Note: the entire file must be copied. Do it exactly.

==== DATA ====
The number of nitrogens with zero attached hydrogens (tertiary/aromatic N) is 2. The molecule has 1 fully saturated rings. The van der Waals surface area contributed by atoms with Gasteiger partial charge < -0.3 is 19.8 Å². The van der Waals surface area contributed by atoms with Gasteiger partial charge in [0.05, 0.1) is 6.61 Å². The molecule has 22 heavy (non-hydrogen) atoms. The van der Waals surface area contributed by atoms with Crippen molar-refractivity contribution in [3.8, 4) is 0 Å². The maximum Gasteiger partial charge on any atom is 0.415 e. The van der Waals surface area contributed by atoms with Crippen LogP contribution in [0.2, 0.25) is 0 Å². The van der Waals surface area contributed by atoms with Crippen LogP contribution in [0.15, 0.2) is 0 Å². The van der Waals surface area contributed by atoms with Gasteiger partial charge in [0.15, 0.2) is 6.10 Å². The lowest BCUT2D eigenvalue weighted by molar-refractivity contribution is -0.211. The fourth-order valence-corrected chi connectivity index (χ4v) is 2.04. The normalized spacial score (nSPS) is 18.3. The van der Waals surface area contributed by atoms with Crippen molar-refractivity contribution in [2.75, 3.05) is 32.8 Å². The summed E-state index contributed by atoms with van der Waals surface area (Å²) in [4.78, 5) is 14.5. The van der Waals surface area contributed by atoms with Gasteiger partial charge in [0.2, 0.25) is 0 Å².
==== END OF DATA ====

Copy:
The number of nitrogens with zero attached hydrogens (tertiary/aromatic N) is 2. The molecule has 1 fully saturated rings. The van der Waals surface area contributed by atoms with Gasteiger partial charge < -0.3 is 19.8 Å². The van der Waals surface area contributed by atoms with Gasteiger partial charge in [0.05, 0.1) is 6.61 Å². The molecule has 22 heavy (non-hydrogen) atoms. The van der Waals surface area contributed by atoms with Crippen molar-refractivity contribution in [3.8, 4) is 0 Å². The maximum Gasteiger partial charge on any atom is 0.415 e. The van der Waals surface area contributed by atoms with Crippen LogP contribution in [0.2, 0.25) is 0 Å². The van der Waals surface area contributed by atoms with Crippen LogP contribution in [0.15, 0.2) is 0 Å². The van der Waals surface area contributed by atoms with Gasteiger partial charge in [0.15, 0.2) is 6.10 Å². The lowest BCUT2D eigenvalue weighted by molar-refractivity contribution is -0.211. The fourth-order valence-corrected chi connectivity index (χ4v) is 2.04. The normalized spacial score (nSPS) is 18.3. The van der Waals surface area contributed by atoms with Crippen molar-refractivity contribution in [2.75, 3.05) is 32.8 Å². The summed E-state index contributed by atoms with van der Waals surface area (Å²) in [4.78, 5) is 14.5. The van der Waals surface area contributed by atoms with Gasteiger partial charge in [0.2, 0.25) is 0 Å².